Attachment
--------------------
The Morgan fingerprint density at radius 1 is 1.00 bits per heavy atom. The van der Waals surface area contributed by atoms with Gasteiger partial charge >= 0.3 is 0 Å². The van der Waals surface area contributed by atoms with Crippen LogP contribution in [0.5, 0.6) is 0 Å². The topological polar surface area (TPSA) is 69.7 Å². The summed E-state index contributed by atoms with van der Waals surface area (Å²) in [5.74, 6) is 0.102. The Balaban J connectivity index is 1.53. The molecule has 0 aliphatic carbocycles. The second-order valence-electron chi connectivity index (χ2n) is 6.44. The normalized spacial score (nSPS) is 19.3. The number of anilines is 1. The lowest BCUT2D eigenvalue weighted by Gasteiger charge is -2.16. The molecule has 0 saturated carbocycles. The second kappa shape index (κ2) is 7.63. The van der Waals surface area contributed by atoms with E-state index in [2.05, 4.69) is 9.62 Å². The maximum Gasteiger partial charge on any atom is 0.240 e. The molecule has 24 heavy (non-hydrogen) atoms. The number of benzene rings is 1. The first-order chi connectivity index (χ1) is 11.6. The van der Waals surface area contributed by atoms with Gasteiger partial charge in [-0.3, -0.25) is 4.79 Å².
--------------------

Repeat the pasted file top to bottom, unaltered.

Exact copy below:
The Morgan fingerprint density at radius 1 is 1.00 bits per heavy atom. The van der Waals surface area contributed by atoms with Gasteiger partial charge >= 0.3 is 0 Å². The van der Waals surface area contributed by atoms with Crippen LogP contribution in [0.5, 0.6) is 0 Å². The topological polar surface area (TPSA) is 69.7 Å². The summed E-state index contributed by atoms with van der Waals surface area (Å²) in [5.74, 6) is 0.102. The Balaban J connectivity index is 1.53. The molecule has 0 aliphatic carbocycles. The second-order valence-electron chi connectivity index (χ2n) is 6.44. The normalized spacial score (nSPS) is 19.3. The number of anilines is 1. The lowest BCUT2D eigenvalue weighted by Gasteiger charge is -2.16. The molecule has 0 saturated carbocycles. The second kappa shape index (κ2) is 7.63. The van der Waals surface area contributed by atoms with E-state index in [2.05, 4.69) is 9.62 Å². The maximum Gasteiger partial charge on any atom is 0.240 e. The molecule has 24 heavy (non-hydrogen) atoms. The number of benzene rings is 1. The first-order chi connectivity index (χ1) is 11.6. The van der Waals surface area contributed by atoms with Gasteiger partial charge in [-0.3, -0.25) is 4.79 Å².